2 McCandless council members knocked off in GOP primary
Two first-term McCandless council members who were propelled into office amid community outrage over plans to build a Walmart supercenter, failed to win party nominations in Tuesday’s primary to run for a second term.
Council President Kim Zachary lost the Ward 1 Republican nomination to Greg Martin, who pulled in 68.48 percent of the votes. No candidates ran for the Democratic nomination.
Despite the loss, Zachary, who changed party affiliation from Democrat to Republican when she ran for her first term, plans to challenge Martin in the fall.
She posted on social media that she is “the McCandless Ward 1 Democratic candidate. Thank you everyone for your help” — an indication that she had enough write-in votes on the Democratic ticket to secure the party’s nomination. Zachary changed her party affiliation from Democrat to Republican before she ran for her first term.
In most municipal races, only 10 votes are needed in the primary to get on the ballot for the general election, according to the Allegheny County election bureau.
The names of people who received write-in votes are released after certification by election officials.
Ward 3 Councilman Steve Mertz also lost the GOP nomination to run for a second term to Chuck Mazur, who has not held previous elected office.
Mazur secured the party’s nomination with 84.95 percent of the vote. Mertz also became a Republican before running for his first term.
Mazur will will face Democrat Deawna Marie Alfonsi, who ran unopposed for her party’s nomination.
Ward 5 Republican Councilman Greg Walkauskus, who also won a first term after joining the battle to block the Walmart project, declined to seek re-election.
In a narrow race, Joe Beierle picked up 52.17 percent of the vote to defeat Angela Woods for the GOP nomination to run for Walkauskus’ seat in the fall.
But Woods also indicated in a social media posting that she, too, received a sufficient number of write-in votes to run in the fall.
“We worked hard and came really close to securing the Republican nomination, only losing by 19 votes,” she wrote. “We did win the Democratic write-in, so I’m advancing to the general election in November as Republican on the Democratic ticket.”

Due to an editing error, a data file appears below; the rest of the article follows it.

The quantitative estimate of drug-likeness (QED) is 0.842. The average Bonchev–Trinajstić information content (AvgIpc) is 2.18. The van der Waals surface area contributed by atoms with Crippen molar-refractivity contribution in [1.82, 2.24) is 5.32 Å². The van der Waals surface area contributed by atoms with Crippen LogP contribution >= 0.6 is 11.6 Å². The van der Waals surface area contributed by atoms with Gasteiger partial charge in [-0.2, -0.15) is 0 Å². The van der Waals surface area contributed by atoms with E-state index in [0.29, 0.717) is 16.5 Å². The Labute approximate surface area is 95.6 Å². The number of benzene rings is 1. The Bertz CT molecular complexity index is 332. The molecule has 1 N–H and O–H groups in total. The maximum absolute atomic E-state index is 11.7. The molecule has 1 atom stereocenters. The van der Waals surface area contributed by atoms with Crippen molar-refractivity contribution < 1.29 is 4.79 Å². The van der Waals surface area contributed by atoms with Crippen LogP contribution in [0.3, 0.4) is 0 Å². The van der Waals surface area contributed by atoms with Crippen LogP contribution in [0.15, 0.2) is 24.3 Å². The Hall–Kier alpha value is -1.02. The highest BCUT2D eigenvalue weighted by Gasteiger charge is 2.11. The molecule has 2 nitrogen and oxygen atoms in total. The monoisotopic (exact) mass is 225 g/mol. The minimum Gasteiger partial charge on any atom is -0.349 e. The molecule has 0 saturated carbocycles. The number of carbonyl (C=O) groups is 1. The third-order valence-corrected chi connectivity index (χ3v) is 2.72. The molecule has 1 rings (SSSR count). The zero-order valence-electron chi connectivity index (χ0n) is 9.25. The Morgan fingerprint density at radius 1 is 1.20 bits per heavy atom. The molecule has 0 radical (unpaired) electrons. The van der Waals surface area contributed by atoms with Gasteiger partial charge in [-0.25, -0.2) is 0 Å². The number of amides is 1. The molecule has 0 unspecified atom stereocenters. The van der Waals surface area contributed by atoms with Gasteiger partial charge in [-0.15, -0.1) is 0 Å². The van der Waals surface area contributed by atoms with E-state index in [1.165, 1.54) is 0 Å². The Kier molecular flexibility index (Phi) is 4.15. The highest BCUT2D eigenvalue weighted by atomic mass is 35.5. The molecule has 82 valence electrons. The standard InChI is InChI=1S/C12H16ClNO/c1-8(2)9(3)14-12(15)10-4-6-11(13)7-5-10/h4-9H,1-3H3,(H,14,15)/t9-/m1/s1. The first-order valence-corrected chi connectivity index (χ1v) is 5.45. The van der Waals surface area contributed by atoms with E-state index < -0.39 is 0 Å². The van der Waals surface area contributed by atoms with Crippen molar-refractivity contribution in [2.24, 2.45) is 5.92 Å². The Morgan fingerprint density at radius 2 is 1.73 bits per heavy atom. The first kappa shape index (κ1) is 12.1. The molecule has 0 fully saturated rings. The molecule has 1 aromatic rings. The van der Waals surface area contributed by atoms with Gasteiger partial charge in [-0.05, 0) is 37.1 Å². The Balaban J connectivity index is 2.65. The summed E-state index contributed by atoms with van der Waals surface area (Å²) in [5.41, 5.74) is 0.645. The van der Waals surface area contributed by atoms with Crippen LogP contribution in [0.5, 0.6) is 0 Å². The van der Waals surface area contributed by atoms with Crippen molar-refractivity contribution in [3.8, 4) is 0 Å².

Woods switched her party affiliation to Republican in March 2016 after several years as an independent, according to county election records. Prior to that she was a registered Republican.
Incumbent Ward 7 Councilman Bill McKim did not seek another term.
Only one candidate from each party sought nominations to run for McKim’s seat — Republican Patrick Semon and Democrat Patricia Cloonan, who both secured party nominations to square off in the fall.
Zachary, Mertz and Walkauskus were elected in 2015 with the help of residents who opposed the Walmart project and accused the council of failing to be transparent and rushing the project’s approval without giving proper public notice.
While the battle among some residents to keep Walmart out of McCandless ended in late 2016 when a local grocery chain bought some of the property on which the retail giant needed to build, the community organizing efforts to oppose the project continue to influence the town’s political landscape.
The self-styled community activist group and political action committees that sprung up to fight Walmart and help elect Zachary, Mertz and Walkauskus to their first terms also helped with Ward 6 Councilwoman Carolyn Schweiger’s successful 2017 bid to unseat long-time councilman Ralph LeDonne.
Schweiger also was a Democrat before deciding to run for office.
Tony LaRussa is a Tribune-Review staff writer. You can contact Tony at 724-772-6368, [email protected] or via Twitter .